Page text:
Cormega: Mega Philosophy

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Photo courtesy of Vshootz

Photo courtesy of Vshootz

Veteran emcee Cormega is back with his first studio album in five years titled “Mega Philosophy”. The critically acclaimed release is classic Cormega with his “less is more” approach to emceeing that gives the listener food for thought in every verse.

The album’s first single ‘Industry’ finds Mega pulling back the curtain on the music business. The Queens emcee raps on Industry, “When Styles made ‘I Get High’ it was playing all day/When Styles made ‘I’m Black’ it didn’t get enough play/ I guess they got a problem with anything positive/It doesn’t make sense if it doesn’t bring dollars in.”

Mega Philosophy is produced entirely by one of rap music’s greatest producers, Large Professor and features an A+ cast of guest stars including Raekwon, Redman, Styles P, AZ, Maya Azucena, Chantelle Nandi, Nature, and Black Rob.

Cormega spoke to The Real Hip-Hop about working with Large Professor, his quest for positivity in his life and in his music, the recent protests in Ferguson, Missouri, and his new album, Mega Philosophy.

TRHH: Explain the title of your new album, ‘Mega Philosophy’.

Cormega: It’s not much to it. The title is basically a reflection of what the album is, which is a reflection of my thoughts on particular topics. It’s my ideologies and what I believe. It’s just an album full of my thoughts.

TRHH: Why’d you decide to have Large Professor produce the entire project?

Cormega: I mean, he’s Large Professor. That was an opportunity that was just worth it. I had to seize that opportunity.

TRHH: You say some real heavy stuff on the single ‘Industry’. Talk about what inspired that song.

Cormega: I guess the industry did. That song is nothing but me putting a mirror to the industry. It’s me talking about what I’ve seen and speaking on reality. I’m just saying some point blank, accurate, factual stuff that if you give it a little bit of thought, not even a lot of thought, you’ll tend to agree with me. I had to do it tastefully and in a way that doesn’t come across as some dude that’s mad at the industry ‘cause that’s the not case. I’m actually able to make a living from the industry but I’m not going to conform to the bull crap that I see.

TRHH: Well you never really have in your career. When I think of Cormega I don’t think of somebody who has conformed to industry norms ever.

Cormega: Thank you, I try not to.

TRHH: In the late 80s and early 90s lots of emcees put excerpts from speeches by Minister Farrakhan in their songs. You don’t hear it as much today. Whose idea was it to have Minister Farrakhan snippets on ‘Industry’?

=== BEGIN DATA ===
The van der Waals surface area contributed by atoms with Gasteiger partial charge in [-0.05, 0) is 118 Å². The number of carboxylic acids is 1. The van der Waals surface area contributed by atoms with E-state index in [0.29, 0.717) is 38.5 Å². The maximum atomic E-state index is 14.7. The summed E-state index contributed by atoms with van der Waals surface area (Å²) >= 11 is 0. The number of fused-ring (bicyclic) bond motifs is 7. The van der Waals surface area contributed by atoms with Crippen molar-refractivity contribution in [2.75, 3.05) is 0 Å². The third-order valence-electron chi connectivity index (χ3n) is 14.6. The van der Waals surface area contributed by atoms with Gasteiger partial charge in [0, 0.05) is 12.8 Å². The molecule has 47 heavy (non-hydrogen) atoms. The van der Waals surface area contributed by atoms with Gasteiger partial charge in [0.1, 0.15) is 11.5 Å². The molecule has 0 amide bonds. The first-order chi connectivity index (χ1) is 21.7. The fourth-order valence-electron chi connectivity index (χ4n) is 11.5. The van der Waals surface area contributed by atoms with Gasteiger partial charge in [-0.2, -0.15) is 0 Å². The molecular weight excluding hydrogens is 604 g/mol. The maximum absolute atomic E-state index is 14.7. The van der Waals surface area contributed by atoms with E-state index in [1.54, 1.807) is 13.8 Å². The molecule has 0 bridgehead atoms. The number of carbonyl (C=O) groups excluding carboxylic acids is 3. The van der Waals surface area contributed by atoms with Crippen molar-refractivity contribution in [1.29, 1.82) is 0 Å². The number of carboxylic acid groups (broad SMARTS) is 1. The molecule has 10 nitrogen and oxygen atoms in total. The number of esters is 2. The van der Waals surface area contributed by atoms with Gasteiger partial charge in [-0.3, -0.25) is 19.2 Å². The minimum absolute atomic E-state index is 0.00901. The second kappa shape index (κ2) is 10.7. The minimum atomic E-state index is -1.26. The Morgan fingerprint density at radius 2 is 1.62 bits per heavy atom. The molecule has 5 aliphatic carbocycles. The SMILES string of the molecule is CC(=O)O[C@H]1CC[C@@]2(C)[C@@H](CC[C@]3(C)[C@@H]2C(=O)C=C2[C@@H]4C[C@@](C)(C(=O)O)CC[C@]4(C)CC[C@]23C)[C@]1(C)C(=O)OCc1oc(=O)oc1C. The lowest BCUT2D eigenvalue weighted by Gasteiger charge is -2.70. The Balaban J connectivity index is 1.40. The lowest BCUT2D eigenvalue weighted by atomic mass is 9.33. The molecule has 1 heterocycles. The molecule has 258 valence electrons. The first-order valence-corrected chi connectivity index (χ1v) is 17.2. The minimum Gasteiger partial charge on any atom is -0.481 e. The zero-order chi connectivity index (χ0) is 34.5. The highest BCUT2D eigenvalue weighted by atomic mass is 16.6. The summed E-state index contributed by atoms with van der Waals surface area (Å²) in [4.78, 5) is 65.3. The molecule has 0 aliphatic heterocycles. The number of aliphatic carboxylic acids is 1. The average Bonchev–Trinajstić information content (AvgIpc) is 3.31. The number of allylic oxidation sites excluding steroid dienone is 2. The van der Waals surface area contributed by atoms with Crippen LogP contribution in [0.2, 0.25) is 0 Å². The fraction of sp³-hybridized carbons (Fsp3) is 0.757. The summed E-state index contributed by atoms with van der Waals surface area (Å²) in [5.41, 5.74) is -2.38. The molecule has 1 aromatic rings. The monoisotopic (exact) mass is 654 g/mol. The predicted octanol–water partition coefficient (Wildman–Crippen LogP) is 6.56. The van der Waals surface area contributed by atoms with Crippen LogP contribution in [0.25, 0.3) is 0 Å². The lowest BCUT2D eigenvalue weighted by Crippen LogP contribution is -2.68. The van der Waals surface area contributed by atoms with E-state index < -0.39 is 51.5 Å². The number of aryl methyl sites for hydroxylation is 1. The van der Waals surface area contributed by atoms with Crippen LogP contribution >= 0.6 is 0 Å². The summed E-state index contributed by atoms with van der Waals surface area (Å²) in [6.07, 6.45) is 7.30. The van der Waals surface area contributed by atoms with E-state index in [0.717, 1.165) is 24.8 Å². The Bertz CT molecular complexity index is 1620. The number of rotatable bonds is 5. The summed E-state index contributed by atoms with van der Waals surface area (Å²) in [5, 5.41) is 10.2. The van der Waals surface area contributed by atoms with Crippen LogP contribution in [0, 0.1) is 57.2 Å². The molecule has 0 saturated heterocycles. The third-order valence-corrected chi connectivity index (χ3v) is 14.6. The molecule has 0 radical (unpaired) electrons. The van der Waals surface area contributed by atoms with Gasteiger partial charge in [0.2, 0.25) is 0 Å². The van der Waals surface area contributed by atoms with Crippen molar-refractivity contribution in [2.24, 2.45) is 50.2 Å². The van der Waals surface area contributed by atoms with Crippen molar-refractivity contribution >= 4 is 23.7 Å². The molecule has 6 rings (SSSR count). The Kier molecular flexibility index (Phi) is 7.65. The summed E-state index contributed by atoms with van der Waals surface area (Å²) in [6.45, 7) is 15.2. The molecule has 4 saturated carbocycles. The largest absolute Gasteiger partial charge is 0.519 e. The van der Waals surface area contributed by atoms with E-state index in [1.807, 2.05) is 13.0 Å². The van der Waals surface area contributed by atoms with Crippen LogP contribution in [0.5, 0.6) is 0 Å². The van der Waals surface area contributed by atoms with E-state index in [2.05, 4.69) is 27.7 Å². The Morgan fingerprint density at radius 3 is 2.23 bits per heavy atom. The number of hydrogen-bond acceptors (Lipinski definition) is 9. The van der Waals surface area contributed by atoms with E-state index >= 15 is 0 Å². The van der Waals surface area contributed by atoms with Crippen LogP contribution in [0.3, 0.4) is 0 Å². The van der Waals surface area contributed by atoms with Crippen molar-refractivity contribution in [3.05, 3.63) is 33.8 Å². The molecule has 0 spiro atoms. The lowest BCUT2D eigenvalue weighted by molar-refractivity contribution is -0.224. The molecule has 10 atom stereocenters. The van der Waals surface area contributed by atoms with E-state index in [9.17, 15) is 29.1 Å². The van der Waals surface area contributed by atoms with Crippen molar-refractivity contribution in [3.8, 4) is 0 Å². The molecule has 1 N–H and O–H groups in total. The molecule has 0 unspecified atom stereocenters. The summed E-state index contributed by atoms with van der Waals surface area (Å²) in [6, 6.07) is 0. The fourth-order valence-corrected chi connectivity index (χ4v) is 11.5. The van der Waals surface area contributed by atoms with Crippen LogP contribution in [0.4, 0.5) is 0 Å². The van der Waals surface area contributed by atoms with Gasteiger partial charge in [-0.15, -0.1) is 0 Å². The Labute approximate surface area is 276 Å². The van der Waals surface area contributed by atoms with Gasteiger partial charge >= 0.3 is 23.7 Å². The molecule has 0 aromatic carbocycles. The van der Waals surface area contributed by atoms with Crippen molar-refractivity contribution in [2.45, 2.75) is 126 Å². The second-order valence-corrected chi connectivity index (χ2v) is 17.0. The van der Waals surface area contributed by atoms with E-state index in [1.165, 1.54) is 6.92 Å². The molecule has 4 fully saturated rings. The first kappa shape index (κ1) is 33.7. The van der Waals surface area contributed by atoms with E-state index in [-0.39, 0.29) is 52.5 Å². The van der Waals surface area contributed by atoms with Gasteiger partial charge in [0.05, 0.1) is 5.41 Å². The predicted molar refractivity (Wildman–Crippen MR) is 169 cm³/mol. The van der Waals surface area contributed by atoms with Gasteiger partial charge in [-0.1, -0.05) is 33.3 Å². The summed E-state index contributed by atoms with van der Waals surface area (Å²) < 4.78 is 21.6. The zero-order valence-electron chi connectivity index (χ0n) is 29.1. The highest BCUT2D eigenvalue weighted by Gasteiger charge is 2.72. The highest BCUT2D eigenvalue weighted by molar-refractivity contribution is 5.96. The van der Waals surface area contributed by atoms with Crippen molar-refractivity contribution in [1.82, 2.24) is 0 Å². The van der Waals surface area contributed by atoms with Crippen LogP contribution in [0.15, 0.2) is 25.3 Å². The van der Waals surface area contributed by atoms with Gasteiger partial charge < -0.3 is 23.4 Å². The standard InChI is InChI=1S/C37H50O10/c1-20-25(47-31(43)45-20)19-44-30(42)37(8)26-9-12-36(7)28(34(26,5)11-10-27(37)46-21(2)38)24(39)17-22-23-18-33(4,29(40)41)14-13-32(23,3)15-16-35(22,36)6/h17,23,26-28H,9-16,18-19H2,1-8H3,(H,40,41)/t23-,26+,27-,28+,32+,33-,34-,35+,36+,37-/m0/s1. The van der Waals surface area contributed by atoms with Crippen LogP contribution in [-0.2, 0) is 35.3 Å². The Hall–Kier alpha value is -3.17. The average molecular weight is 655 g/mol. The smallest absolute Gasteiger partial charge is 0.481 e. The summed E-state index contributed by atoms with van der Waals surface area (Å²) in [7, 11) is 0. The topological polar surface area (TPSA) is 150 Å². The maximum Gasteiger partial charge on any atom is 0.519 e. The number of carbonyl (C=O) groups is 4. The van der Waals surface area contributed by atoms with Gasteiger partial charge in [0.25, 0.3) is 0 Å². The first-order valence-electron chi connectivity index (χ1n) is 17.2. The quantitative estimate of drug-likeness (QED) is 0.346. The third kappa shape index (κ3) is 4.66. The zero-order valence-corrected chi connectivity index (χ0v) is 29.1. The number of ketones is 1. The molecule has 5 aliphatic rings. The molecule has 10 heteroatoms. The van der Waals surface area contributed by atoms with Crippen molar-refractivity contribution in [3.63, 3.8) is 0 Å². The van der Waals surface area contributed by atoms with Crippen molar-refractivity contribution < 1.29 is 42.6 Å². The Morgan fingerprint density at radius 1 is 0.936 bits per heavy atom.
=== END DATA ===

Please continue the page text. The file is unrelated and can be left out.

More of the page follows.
Cormega: Mine. When I did ‘Industry’ I just wanted to have something on there that was monumental and something that drove home what I was trying to say. I heard what Farrakhan was saying and it just complimented the song perfectly and I was blown away by it. It was perfect. So I put it together and the rest was history.

TRHH: When did you discover Islam and how has it changed your life?

Cormega: I don’t know when I discovered Islam. Islam has always been there. It’s not about discovering Islam, it’s about embracing Islam. There’s many branches of it. You have Nation of Islam, you have the Nation of Gods and Earths, and you have traditional Muslims. I’ve always been fascinated with Islam. Some of the figures from rap that were into Islam whether it was Rakim, Kane, or Kool G Rap are some of the greatest emcees of all-time. If you name ten of the greatest emcees of all-time probably 8 of them were either affiliated or influenced by Islam. That’s just something that’s going to make any emcee take note that’s going to be great. I think it’s impacted my life in a lot of ways. It makes me strive to be a more positive person. It pushes me to be disciplined and it makes me humble myself. In this day and age when Islam is criticized by the media and given a bad light due to the actions of a few, I feel like it’s more of an incentive for positive Muslims to show how positive they are and to contribute to the world in a positive manner.

TRHH: Speaking of positivity, you have a song on the album with Nature called ‘Divine Unity’. You and Nature have a history of beef. What led to you two squashing the beef and doing a song together?

Cormega: I think that’s a misconception. Me and Nature don’t have a history of beef. We just had a disagreement. A history of a beef is America and Russia [laughs]. We didn’t have a long stretched out period of differences and animosity. It was very short lived. We just had misunderstandings. Me and him have been cool for a very long time. We didn’t even squash nothing ‘cause it was nothing to squash. Me and him been cool for many, many years. The idea of doing a record was to show people that we’re bigger than grudges and it’s about unity. We understand our legacy and where we come from – not just the era but the community that we come from. We’re trying to set the bar and lead by example. I’m going to remix that song and try to get as many people as possible on it.

TRHH: You also squashed your issues with Nas some years ago. Take me back to what you thought the first time you heard ‘One Love’.

Cormega: I really don’t feel like answering that. That’s one of those questions that I answered so many times that it feels out of place to answer in 2014. Whenever somebody gives you love you always appreciate that. I’ll say that, but I’m just tired of talking about all that stuff.